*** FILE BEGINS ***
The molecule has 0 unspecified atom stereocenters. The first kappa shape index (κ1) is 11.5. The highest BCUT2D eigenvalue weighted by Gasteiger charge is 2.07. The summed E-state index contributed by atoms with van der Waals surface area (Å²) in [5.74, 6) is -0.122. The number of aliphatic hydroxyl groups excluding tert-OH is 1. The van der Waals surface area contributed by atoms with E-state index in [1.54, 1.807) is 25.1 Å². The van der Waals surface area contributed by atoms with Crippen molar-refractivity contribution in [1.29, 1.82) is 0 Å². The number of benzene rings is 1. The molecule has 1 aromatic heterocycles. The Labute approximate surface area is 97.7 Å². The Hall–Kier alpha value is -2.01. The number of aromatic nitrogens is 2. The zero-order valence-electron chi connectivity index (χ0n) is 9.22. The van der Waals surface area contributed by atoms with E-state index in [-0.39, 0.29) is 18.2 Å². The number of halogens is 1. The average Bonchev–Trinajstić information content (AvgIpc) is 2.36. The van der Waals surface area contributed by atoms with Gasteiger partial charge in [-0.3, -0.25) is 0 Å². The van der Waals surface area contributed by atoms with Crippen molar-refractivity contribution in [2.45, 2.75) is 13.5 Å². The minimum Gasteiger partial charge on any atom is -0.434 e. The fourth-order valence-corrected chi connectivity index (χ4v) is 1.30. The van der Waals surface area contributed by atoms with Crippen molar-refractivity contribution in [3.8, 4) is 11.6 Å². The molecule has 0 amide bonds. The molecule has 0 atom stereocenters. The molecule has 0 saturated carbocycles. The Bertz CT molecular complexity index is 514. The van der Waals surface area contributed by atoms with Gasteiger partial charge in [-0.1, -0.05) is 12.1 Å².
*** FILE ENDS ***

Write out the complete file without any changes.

The molecule has 0 unspecified atom stereocenters. The first kappa shape index (κ1) is 11.5. The highest BCUT2D eigenvalue weighted by Gasteiger charge is 2.07. The summed E-state index contributed by atoms with van der Waals surface area (Å²) in [5.74, 6) is -0.122. The number of aliphatic hydroxyl groups excluding tert-OH is 1. The van der Waals surface area contributed by atoms with E-state index in [1.54, 1.807) is 25.1 Å². The van der Waals surface area contributed by atoms with Crippen molar-refractivity contribution in [1.29, 1.82) is 0 Å². The number of benzene rings is 1. The molecule has 1 aromatic heterocycles. The Labute approximate surface area is 97.7 Å². The Hall–Kier alpha value is -2.01. The number of aromatic nitrogens is 2. The zero-order valence-electron chi connectivity index (χ0n) is 9.22. The van der Waals surface area contributed by atoms with E-state index in [-0.39, 0.29) is 18.2 Å². The number of halogens is 1. The average Bonchev–Trinajstić information content (AvgIpc) is 2.36. The van der Waals surface area contributed by atoms with Gasteiger partial charge in [-0.3, -0.25) is 0 Å². The van der Waals surface area contributed by atoms with Crippen molar-refractivity contribution in [2.45, 2.75) is 13.5 Å². The minimum Gasteiger partial charge on any atom is -0.434 e. The fourth-order valence-corrected chi connectivity index (χ4v) is 1.30. The van der Waals surface area contributed by atoms with Crippen molar-refractivity contribution in [3.8, 4) is 11.6 Å². The molecule has 0 amide bonds. The molecule has 0 atom stereocenters. The molecule has 0 saturated carbocycles. The Bertz CT molecular complexity index is 514. The van der Waals surface area contributed by atoms with Gasteiger partial charge in [-0.1, -0.05) is 12.1 Å².